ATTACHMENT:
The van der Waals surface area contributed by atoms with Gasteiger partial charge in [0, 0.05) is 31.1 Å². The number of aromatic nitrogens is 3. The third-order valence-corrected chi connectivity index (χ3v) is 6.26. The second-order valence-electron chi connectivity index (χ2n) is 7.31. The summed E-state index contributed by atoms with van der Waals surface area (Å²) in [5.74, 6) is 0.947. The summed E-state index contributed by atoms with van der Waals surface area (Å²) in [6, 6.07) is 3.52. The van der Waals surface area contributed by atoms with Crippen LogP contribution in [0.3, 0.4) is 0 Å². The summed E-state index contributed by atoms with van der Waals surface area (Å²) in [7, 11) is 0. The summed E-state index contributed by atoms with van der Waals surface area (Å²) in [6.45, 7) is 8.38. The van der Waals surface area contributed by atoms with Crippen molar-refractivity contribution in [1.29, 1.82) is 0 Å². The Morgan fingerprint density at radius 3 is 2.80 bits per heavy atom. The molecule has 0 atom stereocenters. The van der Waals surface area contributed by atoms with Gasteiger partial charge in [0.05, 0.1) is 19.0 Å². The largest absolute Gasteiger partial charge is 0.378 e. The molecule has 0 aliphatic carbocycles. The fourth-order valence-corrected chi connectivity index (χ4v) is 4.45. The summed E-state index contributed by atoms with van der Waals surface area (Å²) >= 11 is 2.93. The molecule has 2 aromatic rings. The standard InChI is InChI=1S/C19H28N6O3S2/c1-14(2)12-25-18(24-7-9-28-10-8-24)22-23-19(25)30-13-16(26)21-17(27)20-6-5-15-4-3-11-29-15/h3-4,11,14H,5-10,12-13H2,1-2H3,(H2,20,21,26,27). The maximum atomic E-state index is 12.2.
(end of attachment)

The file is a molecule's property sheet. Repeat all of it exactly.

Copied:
The van der Waals surface area contributed by atoms with Gasteiger partial charge in [0, 0.05) is 31.1 Å². The number of aromatic nitrogens is 3. The third-order valence-corrected chi connectivity index (χ3v) is 6.26. The second-order valence-electron chi connectivity index (χ2n) is 7.31. The summed E-state index contributed by atoms with van der Waals surface area (Å²) in [5.74, 6) is 0.947. The summed E-state index contributed by atoms with van der Waals surface area (Å²) in [6, 6.07) is 3.52. The van der Waals surface area contributed by atoms with Crippen LogP contribution in [0.3, 0.4) is 0 Å². The summed E-state index contributed by atoms with van der Waals surface area (Å²) in [7, 11) is 0. The summed E-state index contributed by atoms with van der Waals surface area (Å²) in [6.45, 7) is 8.38. The van der Waals surface area contributed by atoms with Crippen molar-refractivity contribution in [1.29, 1.82) is 0 Å². The Morgan fingerprint density at radius 3 is 2.80 bits per heavy atom. The molecule has 0 atom stereocenters. The van der Waals surface area contributed by atoms with Gasteiger partial charge in [0.05, 0.1) is 19.0 Å². The largest absolute Gasteiger partial charge is 0.378 e. The molecule has 0 aliphatic carbocycles. The fourth-order valence-corrected chi connectivity index (χ4v) is 4.45. The summed E-state index contributed by atoms with van der Waals surface area (Å²) >= 11 is 2.93. The molecule has 2 aromatic rings. The standard InChI is InChI=1S/C19H28N6O3S2/c1-14(2)12-25-18(24-7-9-28-10-8-24)22-23-19(25)30-13-16(26)21-17(27)20-6-5-15-4-3-11-29-15/h3-4,11,14H,5-10,12-13H2,1-2H3,(H2,20,21,26,27). The maximum atomic E-state index is 12.2.